Uluru AYers RoCk

Space and Place

Uluru also known as Ayers Rock is located in the middle of the northern Territory arid "red centre". The nearest large town is Alice springs and that is 450km away. Uluru is at least 350m high, 3km long, 2km wide and then another 6km of the rock is underground. Uluru is the traditional name for the rock but Ayers Rock is the name the Europeans gave it. In 1950 Uluru/Ayers Rock was made a national park. Uluru is sacred to the Aboriginals and especially the Anangu people because they used to hold traditional rites and ceremonies there dating back over 60,000 years. It is thought that the rock started forming in a basin 900 million years ago.

http://www.australia.com/en/places/red-centre/nt-uluru.html http://www.techscool.com.au/nationalparks/location/

This contour map shows the elevation of the rock, the closer the lines, the steeper the gradient.


Uluru is a big sandstone rock. It has no vegetation at all meaning there is little wildlife. However at the bottom of the rock it is well nourished because of run off rain water. There is a range of animals such as mice, lizards, snakes, kangaroos, dingoes and many types of birds you would also find lots of nourished plants living in this area. Having these types of animals and plants makes this an ideal spot for Aboriginal ceremonies. It is thought that around 400,000 people visit Uluru each year. So many people visiting the rock causes erosion, littering, trampling, habitat loss and braking down of the track. This is a problem because people do not realise the harm they are causing. There are no toilets on the rock meaning that when people climb they need to refrain from urinating because the acid in urine contributes to erosion. Although it is not illegal to climb Uluru the Aboriginals advise people against it. Uluru has claimed 37 lives. In 1983 Bob Hawke Australia's Prime Minister at this time made a promise to prohibit climbing the rock. He then broke this promise in 1985. Uluru is continuously changing due to environmental conditions.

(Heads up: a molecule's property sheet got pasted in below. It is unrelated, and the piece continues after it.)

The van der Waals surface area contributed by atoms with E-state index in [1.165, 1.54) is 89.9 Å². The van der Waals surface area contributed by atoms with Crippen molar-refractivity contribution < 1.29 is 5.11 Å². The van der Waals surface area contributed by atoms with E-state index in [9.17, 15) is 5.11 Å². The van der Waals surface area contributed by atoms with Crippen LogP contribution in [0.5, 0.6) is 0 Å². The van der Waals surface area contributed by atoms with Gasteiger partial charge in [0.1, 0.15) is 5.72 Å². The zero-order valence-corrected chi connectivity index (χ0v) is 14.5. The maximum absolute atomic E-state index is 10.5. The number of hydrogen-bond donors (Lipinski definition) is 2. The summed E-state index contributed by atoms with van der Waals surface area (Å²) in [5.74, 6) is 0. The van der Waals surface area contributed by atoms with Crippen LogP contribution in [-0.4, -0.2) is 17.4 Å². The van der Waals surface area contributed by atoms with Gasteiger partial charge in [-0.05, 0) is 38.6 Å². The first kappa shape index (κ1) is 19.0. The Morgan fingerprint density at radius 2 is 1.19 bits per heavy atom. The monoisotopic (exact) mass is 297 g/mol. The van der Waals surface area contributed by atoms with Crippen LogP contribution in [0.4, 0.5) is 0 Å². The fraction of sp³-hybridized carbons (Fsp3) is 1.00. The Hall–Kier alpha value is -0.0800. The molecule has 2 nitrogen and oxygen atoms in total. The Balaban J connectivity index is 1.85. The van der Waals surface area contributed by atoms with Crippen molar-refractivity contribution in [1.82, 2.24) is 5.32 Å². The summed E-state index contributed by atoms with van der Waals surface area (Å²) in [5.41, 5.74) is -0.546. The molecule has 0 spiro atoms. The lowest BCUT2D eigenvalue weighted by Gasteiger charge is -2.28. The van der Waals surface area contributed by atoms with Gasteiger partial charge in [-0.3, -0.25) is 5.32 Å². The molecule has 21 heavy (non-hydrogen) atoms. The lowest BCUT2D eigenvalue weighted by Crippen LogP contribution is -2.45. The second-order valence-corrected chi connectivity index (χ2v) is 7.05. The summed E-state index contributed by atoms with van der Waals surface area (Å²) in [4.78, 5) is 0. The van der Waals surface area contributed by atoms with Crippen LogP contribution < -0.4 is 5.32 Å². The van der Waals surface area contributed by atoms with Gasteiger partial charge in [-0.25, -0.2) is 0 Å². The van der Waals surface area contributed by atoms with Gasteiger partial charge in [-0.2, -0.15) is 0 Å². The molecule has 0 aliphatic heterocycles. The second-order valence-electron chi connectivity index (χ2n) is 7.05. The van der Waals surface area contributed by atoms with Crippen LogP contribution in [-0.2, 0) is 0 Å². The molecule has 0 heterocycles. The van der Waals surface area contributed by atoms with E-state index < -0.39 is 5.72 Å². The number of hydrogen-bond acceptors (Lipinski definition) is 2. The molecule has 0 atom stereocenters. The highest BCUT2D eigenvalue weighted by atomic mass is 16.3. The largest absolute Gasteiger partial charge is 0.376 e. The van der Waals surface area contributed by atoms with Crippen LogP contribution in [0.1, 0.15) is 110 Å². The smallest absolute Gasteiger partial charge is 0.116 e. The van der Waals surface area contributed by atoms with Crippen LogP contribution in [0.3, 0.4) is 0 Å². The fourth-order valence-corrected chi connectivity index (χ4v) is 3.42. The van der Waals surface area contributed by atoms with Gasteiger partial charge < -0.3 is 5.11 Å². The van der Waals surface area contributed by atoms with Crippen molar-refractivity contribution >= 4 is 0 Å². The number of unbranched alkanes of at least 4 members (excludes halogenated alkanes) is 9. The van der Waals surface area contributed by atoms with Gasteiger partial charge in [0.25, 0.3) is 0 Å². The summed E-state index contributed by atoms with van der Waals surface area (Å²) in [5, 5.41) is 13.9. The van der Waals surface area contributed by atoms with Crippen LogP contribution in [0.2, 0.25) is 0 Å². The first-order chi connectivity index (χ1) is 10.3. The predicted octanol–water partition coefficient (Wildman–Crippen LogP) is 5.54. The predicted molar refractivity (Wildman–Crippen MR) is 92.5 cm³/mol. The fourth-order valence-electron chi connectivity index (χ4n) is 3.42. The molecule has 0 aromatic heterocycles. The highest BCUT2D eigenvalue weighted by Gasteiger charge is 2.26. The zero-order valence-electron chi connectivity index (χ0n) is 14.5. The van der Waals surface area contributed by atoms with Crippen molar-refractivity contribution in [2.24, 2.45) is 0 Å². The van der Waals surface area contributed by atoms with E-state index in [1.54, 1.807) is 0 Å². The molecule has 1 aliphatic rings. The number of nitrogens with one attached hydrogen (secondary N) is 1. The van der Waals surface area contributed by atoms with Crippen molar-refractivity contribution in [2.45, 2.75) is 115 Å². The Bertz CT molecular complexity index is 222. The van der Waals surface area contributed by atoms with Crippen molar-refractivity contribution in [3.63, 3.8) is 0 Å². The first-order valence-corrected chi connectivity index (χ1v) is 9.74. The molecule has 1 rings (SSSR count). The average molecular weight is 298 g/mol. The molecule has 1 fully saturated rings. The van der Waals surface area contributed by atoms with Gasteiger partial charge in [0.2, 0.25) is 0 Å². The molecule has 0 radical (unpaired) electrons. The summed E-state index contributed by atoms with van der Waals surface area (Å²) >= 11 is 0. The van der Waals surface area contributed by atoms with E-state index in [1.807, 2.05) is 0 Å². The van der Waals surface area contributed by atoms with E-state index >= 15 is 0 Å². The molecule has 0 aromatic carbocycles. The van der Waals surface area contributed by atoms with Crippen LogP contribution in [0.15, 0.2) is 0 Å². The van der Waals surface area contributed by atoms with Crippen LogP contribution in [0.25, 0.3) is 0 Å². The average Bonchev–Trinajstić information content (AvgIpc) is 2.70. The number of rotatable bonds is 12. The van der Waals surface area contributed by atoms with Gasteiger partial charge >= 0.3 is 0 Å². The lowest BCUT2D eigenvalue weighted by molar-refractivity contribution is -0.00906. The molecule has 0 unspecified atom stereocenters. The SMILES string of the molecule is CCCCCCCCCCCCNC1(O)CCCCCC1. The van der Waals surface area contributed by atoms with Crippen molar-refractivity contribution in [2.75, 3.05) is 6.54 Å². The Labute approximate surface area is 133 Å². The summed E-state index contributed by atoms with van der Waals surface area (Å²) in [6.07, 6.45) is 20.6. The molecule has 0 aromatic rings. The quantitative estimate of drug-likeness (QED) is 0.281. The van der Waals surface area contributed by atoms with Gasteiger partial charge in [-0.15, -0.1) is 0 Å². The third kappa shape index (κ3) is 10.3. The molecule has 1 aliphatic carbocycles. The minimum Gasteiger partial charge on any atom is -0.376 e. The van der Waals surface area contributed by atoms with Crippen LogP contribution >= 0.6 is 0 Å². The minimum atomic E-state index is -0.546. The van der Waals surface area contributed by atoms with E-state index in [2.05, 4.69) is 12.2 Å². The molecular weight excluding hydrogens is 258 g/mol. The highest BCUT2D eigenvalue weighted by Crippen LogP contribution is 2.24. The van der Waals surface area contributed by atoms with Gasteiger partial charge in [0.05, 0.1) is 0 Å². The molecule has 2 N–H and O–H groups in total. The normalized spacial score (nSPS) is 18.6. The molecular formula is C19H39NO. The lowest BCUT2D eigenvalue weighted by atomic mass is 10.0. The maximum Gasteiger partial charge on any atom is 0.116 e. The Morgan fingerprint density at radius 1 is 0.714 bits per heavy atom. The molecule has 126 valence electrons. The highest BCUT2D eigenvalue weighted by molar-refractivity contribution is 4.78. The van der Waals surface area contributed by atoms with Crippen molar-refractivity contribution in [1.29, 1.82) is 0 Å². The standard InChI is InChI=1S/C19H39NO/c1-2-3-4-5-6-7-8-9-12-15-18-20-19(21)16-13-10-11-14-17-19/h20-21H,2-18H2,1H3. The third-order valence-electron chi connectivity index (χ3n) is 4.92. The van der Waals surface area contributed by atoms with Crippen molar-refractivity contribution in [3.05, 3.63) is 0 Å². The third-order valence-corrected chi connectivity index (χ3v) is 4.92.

These are the types of animal that you would find at Uluru!

This weather map shows the average weather on a yearly basis.

Uluru is located in the middle of a desert meaning it is either very hot or very cold. In the winter during the day the temperatures can be quite pleasant but during the night they can drop below zero. During the day in summer the temperatures can get into the high forties.


Many years ago there was little control over activities on and around Uluru. These activities which included camping around the base of the rock, hiking and extended tourism stays, had a greater environmental impact, compared to today's controlled entry.

A big problem is that we are not able to understand the needs to maintain indigenous rights and heritage. One simple way of doing this is to try to aknowledge, except and follow the aboriginals ways. Uluru is important to the aboriginals, so we need to repect their ways.


Uluru is a huge sandstone rock making it very hard to destroy but if we want to preserve this rock for future generations we need to make sure we keep managing and controlling tourism, the way things are run and respecting the aboriginal ways. If we start building hotels, houses and roads. If we have hotels and houses we also need to build shops to supply the people living there. By doing this we would be interfering with the natural habitat. The way people treat the rock can cause the natural environment to erode away, become trampled, breaking down of the track and habitat loss. All of these problems combined cause the environment to become unstable.


If we want to preserve this place for future generations we need to take action on a personal level as well as on a local and national. On a personal level we can do simple things like pick up after ourself and follow and respect the rules. As a community we can look out for any problems we may see happening around the rock and make sure we listen to the signs provided. As a nation we have to work together with Parks and Wildlife and the Aboriginals and financially support this cause.


A big change that has occurred over time is that smaller unstable rocks have fallen off causing Uluru to gradually become smaller. This is also caused by people walking on the rock contributing to erosion and trampling.

With all the sustainable practices that have been put in place and if parks and wildlife keep working with the aboriginals, we would hope that in the future Uluru looks the same as it does today.

Depending on the time of the day the colour of the rock appears to change.



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